While it is a felony to flee the scene of an accident, a police office is ethically bound to report the issue if he himself is in such an accident. The same is with drunken and disorderly behavior or destruction of property. In "Choirboys" the police officers would congregate in a park after hours to engage in drunkenness, disorderly behavior and sexual orgies with women. And this park was supposed to be out of bounds and closed to the public after hours.
The introduction in this essay already alluded to the "blue wall of silence" that accompanies every police organization. This is an exclusive fraternity and officers are required to look after and out for each other. In fact, beat cops see themselves as removed from the detective squad, whom they refer to as suits. Certainly, most police hate the Internal affairs squad, though they were once beat cops and/or detectives like themselves. The Internal Affairs bureau is a group that is supposed to oversee ethical breaches and enforce a code of conduct among officers, which is taken to be an affront. Police officers are required to be loyal to each other. This is acceptable, since they often have to face life threatening situations together, which might engender bonds of friendship that go beyond the casual. (Swift, Houston, & Anderson, 1993)
Ethical issues arise when one officer breaks the law and the others rally around to protect him. Depending on how egregious the law is, some officers might or might not adhere to the unwritten code of loyalty.
The utilitarian underpinnings might cause an officer to accept a token gift for solving a crime or helping out. This might be as innocuous as being invited into a home to drink a cup of coffee or sharing a beer with somebody they have been involved with through work (not counting other police officers). The officer might do this to be friendly, or encourage feelings of trust in the police. Indeed, officers who are often patrol the same area become close to the residents of that area and might even fraternize with them. Gratuities taken to the extreme becomes a bribe. Ethical issues arise when the gift is valuable enough, though nothing overt is expected. The officer is faced with the dilemma not knowing whether it is a gratuity or a bribe.
The ethical issues discussed above raise more questions than answer them. This is because there are no specific rules for behavior. In a policeman's world, to use a cliche, "one has to flow with the punches" and react to the situation in a manner that will bring about law and order as rapidly and efficiently as is possible. This means that police officers might have, in the interest of producing a resolution to a problem, to eschew what is strictly legal in favor of what is pragmatic. (Miller, 2000) the struggle with ethical issues might be forced by the need to be utilitarian -- the teleological argument that the ends need to be justified. These justifications might take the form of bringing about a sense of accomplishment and satisfaction in the officer or bringing about a resolution to a problem. Certainly, often, officers consult official departmental policy in debating how to solve a problem. This policy (and even advice of fellow senior officers) might not be in keeping with the letter of the law.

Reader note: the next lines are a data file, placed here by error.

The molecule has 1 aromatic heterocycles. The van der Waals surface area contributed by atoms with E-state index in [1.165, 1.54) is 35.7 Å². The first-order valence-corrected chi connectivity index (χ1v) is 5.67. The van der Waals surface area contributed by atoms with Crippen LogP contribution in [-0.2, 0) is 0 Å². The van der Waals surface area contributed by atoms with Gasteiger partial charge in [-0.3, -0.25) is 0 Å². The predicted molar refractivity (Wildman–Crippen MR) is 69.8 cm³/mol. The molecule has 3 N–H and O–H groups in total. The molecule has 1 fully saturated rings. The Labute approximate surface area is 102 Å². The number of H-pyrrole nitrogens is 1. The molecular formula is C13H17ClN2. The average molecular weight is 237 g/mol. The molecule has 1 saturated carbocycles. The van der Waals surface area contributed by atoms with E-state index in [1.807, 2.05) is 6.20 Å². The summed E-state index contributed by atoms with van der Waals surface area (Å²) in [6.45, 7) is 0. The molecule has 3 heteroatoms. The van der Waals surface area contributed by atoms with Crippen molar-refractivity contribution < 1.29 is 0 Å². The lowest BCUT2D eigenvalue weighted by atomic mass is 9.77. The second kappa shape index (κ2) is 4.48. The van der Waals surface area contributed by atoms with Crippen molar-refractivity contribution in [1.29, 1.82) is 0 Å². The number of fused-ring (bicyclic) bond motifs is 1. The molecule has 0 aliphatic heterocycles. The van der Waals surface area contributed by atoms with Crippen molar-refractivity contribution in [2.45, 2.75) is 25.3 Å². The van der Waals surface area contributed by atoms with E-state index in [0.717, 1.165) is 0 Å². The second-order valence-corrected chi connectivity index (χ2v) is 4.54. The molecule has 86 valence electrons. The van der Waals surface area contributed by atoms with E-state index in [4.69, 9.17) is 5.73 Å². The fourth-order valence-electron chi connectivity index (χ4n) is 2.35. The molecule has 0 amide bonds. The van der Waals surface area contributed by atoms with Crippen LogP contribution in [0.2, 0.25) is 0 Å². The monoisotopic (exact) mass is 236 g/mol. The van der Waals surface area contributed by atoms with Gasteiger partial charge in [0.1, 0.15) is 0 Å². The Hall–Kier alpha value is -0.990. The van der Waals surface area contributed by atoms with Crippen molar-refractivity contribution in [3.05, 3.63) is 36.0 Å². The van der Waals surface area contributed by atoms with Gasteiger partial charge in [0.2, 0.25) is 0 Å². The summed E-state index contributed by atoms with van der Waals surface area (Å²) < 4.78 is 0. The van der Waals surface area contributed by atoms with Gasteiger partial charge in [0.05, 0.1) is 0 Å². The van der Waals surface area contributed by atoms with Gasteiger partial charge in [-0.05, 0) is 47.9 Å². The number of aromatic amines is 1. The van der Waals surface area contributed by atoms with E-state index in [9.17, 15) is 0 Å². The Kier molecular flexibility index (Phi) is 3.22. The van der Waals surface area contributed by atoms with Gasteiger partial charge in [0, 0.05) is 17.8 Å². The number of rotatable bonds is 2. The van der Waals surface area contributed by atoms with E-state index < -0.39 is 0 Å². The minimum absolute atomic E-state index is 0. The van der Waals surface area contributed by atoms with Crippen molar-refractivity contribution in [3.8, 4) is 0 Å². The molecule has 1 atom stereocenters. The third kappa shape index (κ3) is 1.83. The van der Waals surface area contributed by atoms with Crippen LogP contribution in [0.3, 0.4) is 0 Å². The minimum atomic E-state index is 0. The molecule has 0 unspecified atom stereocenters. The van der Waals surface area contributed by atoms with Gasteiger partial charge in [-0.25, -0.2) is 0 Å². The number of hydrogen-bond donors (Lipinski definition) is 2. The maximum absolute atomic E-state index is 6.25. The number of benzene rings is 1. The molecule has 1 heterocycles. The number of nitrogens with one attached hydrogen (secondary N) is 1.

This example illustrates the above better. It is often used as a training scenario. If an elderly woman steals medications from a pharmacy because it will help her survive, the officer is required to book the lady because it is the law. Even the departmental policy would involve an arrest being made.
But this would still remain a dilemma for the officer, who is looking out for the welfare and health of the elderly woman, who is not a criminal in a loose sense of the word. These issues often confound police duties.
Other issues often determine how a police officer deals with an ethical dilemma. This might involve religious ethics, upbringing, education, and time spent personally weighing where an individual stands given different scenarios. But these are intrinsic to an officer. Clearly, while in the process of solving the crime, an officer cannot wait to debate the ethical consequences. He uses background (which is governed by intrinsic ethics), experience and instincts.
One of the dangers in skirting ethical issues to resolve a problem expeditiously is that it sets this officer on a slippery slope to criminal behavior. There is a formalism for this -- the continuum of compromise. (BusinessWeek, 2004) in the interest of profits (for themselves and share holders) they took smaller and smaller risks until they were far away from what they had started out to do, ending up where they did.
BusinessWeek. (2004). Who will Fastow Implicate.
Retrieved April 22, 2008, at http://www.businessweek.com/bwdaily/dnflash/jan2004/nf20040115_1433_db035.htm
Gilmartin, K.M., & Harris, J.J. (1998). Law Enforement Ethics: The Continuum of Compromise. Police Chief Magazine
Retrieved April 22, 2008, at http://www.rcmp-learning.org/docs/ecdd1222.htm
Higgins, T.E. (2000). Making Good Decision: Value from Fit. American Pyshcologist, 55(11), 1217-1230.
Miller, D.J. (2000). The Necessity of Principles in Virtue Ethics. Professional Psychology: Research and Practice, 2(2), 107.
Swift, a., Houston, J., & Anderson, R. (1993). Cops, Hacks and the Greater Good. Paper presented at the Ethics of Criminal Justice, Kansas City, MO.
Wambaugh, J. (1975). The choirboys. New York: Delacorte Press.